Now when Jesus saw the crowds, he went up on a mountainside and sat down. His disciples came to him, and he began to teach them.
Over the summer, I posted something on social media about prayer. In response, a person I don’t know offered an edgy description of his own spiritual journey. He said that he used to pray to God. He gave up on that because sometimes he got answers, and sometimes he didn’t. He decided to stop praying to God and instead he started praying to Joe Pesci. He said he got exactly the same results. That led him to conclude that prayer was over-rated, and most certainly not efficacious.
I’ve thought about his comments for several reasons. For one, I did appreciate his clear if pointed take on the spiritual life. I don’t agree with it and it’s not my experience of prayer. But it shows he takes it seriously. I prefer that to the point of view that regards spiritual practice as something sweet, regarded with complacency, hardly transformational, maybe a quaint social custom, hobby or extracurricular activity, or a box to be checked.
I also have thought about his comments because from time to time, I can find myself wondering if any of this could possibly true. Do I really believe that all of my life unfolds in the presence of the Holy One? All of it? That when I pray, a great personal cosmic force listens? I suspect I’m not the only one who has prayed fervently for something and not gotten the answer I wanted, or any answer at all. Do I really believe that love is at the center of everything? After I read the newspaper? Do I really believe that the creator of the universe became a person who walked this earth? Do I hold onto faith for nostalgia’s sake, wishing it were so but recognizing that evidence can point in the opposite direction, most especially when I look at the ways Christians treat other people?
Am I alone in these wonderings?
I could be wrong but in the end, I actually do believe that grace is the word. Not only that it is true, but that it is our hope. Maybe our only hope. If we give up on grace, we’re sunk. I hold on to Jurgen Moltmann’s question: Where would we stand if we did not take our stand on hope? So maybe I don’t believe 100% of the time, maybe sometimes I’m a functional atheist, but I join the prayer of the guy in Mark 9 who said “Lord I believe. Help my unbelief.” I fall back on a favored, savored Emily Dickinson quote: “We believe and disbelieve a hundred times an hour. It makes the faith nimble.”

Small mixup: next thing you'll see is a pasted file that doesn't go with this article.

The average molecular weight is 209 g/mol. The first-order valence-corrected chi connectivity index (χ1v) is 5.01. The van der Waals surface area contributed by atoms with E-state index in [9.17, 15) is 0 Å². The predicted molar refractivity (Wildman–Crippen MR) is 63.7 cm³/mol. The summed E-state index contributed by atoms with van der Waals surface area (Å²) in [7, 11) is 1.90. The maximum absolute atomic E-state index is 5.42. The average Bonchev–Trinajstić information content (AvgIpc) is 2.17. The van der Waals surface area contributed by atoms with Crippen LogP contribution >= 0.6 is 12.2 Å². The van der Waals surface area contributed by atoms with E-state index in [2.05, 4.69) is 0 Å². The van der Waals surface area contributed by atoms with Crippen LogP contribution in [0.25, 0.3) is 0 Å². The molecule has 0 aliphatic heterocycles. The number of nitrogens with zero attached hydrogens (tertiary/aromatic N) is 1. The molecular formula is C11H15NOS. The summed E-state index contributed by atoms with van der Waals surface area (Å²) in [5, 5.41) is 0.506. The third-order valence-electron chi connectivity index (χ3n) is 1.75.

My summer break from writing each week gave time to think about how amazing grace really is. I was blessed with the help of authors like William Stringfellow, Richard Rohr, Howard Thurman, Alexander Schmemann, Stephanie Spellers, and, God love him, Trevor Noah. I was renewed in my interest in what it means to be part of the Jesus movement. So what I propose to do for the coming weeks is to take a close look at what Jesus taught, hopefully with fresh eyes. Specifically, for the next bit of time, I want to use the Sermon on the Mount (Matthew 5-7) as a window into what Jesus had in mind. Even more specifically, I want to focus on what Jesus intended for disciples, since according to Matthew, that was the audience for this sermon. And when he talked to them, he talks to us.
I don’t presume original insight. I’m no biblical scholar. I simply want to take these teachings, a bit at a time, offer my reflections as invitation for you to offer yours, and then to think about those insights as you make your way through a week. Tune in if that sounds interesting. Feel free to tune out if it doesn’t. That’s why God made unsubscribe.
We begin today with the first two verses of Matthew, chapter 5. We read that Jesus gathers disciples on a mountaintop for teaching (an echo of Moses providing teaching from Mt. Sinai). As we make our way through the next weeks, let Jesus be the teacher. See what it’s like to be his student, a learner, which after all, is what being a disciple is all about.
I don’t know about you, but these days, I need Jesus to be my teacher.
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